Fitness Builds Self-Confidence and Adds to Mental Health


John Zvonek has been in mental health recovery for 12 years since he was age 25.

“I had to find healthy habits,” he said. “I had to take my recovery seriously that meant no drinking, drugs and be as healthy as I could possibly be.”

He gained 80 pounds in one month because of his psych meds and so he began a journey into fitness. His first goal was to lose weight but after awhile he began to love it, making it his career by becoming a certified personal trainer. He discovered ways to let negative energy out through workouts and now helps others learn this trick.

“Exercise became an outlet. I do it for sanity not the vanity,” he said. “My goal is not to have a beachbody, my goal is to be mentally well.”

“Getting strong physically builds your mental health and your confidence,” Zvonek said.

Zvonek who is involved in youth mental health first aid, a NAMI peer facilitator and recently spoke on a panel for the NAMI Connecticut statewide conference in 2017, is a trainer at Body Temple Fitness in Wallingford, Connecticut where he works to get at the underlying reason people are in poor health in addition to giving them new exercises to do. He also teaches a candlelit yoga class, which is a warm safe place where people can find peace.

Using exercise to combat fears is another thing that helps him stay well. He did an Ironman with running, biking and swimming to combat his fear of water that he had since he was a child. Zvonek was afraid to stay up overnight that the lack of sleep would trigger his mental health. So he decided to combat this by hiking 50 miles of the Appalachian Trail. At certain points in the hike, he stayed in touch with a family member by walkee talkee and completed the hike beating his fear.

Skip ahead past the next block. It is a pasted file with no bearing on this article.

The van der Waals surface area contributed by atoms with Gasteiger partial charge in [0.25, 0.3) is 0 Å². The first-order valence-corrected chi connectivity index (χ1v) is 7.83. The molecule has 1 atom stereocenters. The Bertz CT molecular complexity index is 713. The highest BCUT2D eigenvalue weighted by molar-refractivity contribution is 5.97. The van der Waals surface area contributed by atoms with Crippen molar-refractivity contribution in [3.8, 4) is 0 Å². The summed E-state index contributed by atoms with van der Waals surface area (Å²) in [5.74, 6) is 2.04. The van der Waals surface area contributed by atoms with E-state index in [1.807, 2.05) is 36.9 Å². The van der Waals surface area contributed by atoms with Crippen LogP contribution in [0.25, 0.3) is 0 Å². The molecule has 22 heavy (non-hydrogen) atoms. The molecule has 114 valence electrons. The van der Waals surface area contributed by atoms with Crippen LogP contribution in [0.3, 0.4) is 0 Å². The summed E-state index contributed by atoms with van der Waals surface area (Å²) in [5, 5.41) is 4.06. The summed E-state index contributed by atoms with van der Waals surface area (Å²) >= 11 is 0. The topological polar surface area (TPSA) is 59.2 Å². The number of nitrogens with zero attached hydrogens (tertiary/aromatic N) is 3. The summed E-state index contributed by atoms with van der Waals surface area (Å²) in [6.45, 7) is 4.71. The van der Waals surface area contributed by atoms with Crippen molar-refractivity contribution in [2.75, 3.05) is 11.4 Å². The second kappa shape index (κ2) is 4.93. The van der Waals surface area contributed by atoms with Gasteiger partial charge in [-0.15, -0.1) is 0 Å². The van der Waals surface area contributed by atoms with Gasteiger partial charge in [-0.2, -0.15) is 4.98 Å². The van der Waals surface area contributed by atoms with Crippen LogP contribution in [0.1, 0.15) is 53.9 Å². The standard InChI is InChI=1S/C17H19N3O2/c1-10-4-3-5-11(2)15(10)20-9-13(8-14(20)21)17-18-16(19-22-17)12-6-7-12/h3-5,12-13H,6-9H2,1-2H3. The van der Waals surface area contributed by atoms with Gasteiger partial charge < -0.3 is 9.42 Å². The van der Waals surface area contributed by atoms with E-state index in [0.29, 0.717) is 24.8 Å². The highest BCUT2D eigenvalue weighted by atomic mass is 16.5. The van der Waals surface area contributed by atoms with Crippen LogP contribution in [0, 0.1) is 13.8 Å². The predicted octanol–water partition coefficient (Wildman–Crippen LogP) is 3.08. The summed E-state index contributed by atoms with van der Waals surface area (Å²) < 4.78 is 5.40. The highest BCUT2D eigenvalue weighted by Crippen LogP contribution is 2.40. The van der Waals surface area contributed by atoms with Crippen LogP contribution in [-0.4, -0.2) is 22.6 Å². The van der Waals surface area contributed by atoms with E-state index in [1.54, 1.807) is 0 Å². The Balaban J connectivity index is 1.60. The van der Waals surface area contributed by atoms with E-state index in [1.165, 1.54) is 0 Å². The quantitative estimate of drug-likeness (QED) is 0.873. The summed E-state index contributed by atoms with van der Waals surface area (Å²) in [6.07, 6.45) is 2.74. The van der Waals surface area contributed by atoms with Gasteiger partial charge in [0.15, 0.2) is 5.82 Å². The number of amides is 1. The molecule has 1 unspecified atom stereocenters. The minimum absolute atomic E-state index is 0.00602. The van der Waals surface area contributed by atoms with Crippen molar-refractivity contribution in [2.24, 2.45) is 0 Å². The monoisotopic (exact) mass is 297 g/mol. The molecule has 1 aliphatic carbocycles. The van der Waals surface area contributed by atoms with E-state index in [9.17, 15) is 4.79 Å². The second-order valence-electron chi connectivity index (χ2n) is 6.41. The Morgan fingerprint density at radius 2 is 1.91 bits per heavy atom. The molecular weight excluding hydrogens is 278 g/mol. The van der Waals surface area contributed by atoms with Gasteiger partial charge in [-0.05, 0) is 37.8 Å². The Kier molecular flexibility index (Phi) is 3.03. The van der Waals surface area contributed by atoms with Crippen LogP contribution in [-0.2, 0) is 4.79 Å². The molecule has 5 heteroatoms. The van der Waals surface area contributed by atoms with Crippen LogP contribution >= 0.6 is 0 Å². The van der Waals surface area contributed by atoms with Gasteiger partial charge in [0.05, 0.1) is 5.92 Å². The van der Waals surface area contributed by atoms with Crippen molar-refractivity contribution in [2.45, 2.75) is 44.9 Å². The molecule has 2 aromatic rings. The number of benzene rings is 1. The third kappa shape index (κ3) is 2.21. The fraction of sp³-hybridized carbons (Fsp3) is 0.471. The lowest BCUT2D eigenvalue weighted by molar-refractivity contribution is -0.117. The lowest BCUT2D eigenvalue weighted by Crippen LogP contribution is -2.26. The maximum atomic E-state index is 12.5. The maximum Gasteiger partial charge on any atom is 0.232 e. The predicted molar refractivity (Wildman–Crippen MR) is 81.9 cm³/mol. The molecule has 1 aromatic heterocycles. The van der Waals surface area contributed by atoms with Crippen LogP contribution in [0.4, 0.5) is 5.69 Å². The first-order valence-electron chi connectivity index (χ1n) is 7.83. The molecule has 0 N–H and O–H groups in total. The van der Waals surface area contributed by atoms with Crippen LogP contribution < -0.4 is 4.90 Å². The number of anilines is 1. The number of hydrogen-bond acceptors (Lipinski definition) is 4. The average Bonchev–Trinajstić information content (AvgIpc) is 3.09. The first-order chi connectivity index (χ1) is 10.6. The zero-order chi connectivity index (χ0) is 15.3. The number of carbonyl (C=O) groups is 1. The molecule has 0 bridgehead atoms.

“I stayed healthy through that. There is nothing I can’t do because of my mental health issue. I just have to find a way to do it safely,” he said. “Fitness builds my self-confidence. I don’t feel I have something wrong with me and I feel like a million bucks.”

Zvonek hopes to climb Mt. Washington in New Hampshire this winter and Mt. Rainier in Washington state by summer.

“I hike to inspire clients by being a power of example of a healthy active lifestyle,” he said.

At home, he has a wife and 2-year-old daughter, who encourage his fitness endeavors.

“I try different things with my clients like biking, tennis, boxing. The biggest thing is to make someone leave feeling better than they walked through the door,” he said.

Zvonek says there are bodyweight exercises that you can do from home if you don’t have access to a gym. Push-ups, sit-ups, squats and pull-ups are all good. Using a stepper or just marching in place while watching television is great too.

“I started my fitness journey walking 15 minutes on a break from work,” he said. Today, he runs, does tai chi and yoga, weight lifts three times a week, hikes, bikes in the summer, and attends an occaisional Zuumba class when his schedule allows.

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